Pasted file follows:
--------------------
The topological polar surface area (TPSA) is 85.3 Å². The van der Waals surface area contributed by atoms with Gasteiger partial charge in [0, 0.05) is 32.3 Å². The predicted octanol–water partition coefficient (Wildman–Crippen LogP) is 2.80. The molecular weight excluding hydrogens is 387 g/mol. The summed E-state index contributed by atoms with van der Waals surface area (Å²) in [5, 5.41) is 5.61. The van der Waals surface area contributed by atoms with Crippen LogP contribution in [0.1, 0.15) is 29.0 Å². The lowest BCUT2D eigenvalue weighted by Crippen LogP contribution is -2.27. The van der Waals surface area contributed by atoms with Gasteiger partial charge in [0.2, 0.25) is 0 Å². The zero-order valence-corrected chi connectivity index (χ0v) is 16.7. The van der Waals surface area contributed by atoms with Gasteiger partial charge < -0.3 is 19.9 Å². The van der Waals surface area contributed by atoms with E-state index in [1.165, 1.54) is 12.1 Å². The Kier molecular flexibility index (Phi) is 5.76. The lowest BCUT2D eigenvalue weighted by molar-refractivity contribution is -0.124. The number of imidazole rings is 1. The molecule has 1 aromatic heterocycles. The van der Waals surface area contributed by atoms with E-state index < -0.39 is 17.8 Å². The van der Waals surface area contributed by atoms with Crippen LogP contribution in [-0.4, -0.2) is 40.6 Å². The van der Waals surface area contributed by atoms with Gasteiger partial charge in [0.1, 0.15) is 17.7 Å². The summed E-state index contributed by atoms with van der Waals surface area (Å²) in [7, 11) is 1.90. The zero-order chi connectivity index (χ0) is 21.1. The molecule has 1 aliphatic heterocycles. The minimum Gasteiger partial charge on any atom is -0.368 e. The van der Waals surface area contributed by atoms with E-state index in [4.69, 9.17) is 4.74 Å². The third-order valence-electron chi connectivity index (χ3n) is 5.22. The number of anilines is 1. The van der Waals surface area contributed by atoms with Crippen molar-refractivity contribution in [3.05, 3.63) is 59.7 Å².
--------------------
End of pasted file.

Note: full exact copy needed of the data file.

The topological polar surface area (TPSA) is 85.3 Å². The van der Waals surface area contributed by atoms with Gasteiger partial charge in [0, 0.05) is 32.3 Å². The predicted octanol–water partition coefficient (Wildman–Crippen LogP) is 2.80. The molecular weight excluding hydrogens is 387 g/mol. The summed E-state index contributed by atoms with van der Waals surface area (Å²) in [5, 5.41) is 5.61. The van der Waals surface area contributed by atoms with Crippen LogP contribution in [0.1, 0.15) is 29.0 Å². The lowest BCUT2D eigenvalue weighted by Crippen LogP contribution is -2.27. The van der Waals surface area contributed by atoms with Gasteiger partial charge in [0.2, 0.25) is 0 Å². The zero-order valence-corrected chi connectivity index (χ0v) is 16.7. The van der Waals surface area contributed by atoms with Gasteiger partial charge < -0.3 is 19.9 Å². The van der Waals surface area contributed by atoms with E-state index in [1.165, 1.54) is 12.1 Å². The Kier molecular flexibility index (Phi) is 5.76. The lowest BCUT2D eigenvalue weighted by molar-refractivity contribution is -0.124. The number of imidazole rings is 1. The molecule has 1 aromatic heterocycles. The van der Waals surface area contributed by atoms with E-state index < -0.39 is 17.8 Å². The van der Waals surface area contributed by atoms with Crippen LogP contribution in [-0.4, -0.2) is 40.6 Å². The van der Waals surface area contributed by atoms with Gasteiger partial charge in [0.1, 0.15) is 17.7 Å². The summed E-state index contributed by atoms with van der Waals surface area (Å²) in [7, 11) is 1.90. The zero-order chi connectivity index (χ0) is 21.1. The molecule has 1 aliphatic heterocycles. The minimum Gasteiger partial charge on any atom is -0.368 e. The van der Waals surface area contributed by atoms with E-state index in [4.69, 9.17) is 4.74 Å². The third-order valence-electron chi connectivity index (χ3n) is 5.22. The number of anilines is 1. The van der Waals surface area contributed by atoms with Crippen molar-refractivity contribution in [3.05, 3.63) is 59.7 Å².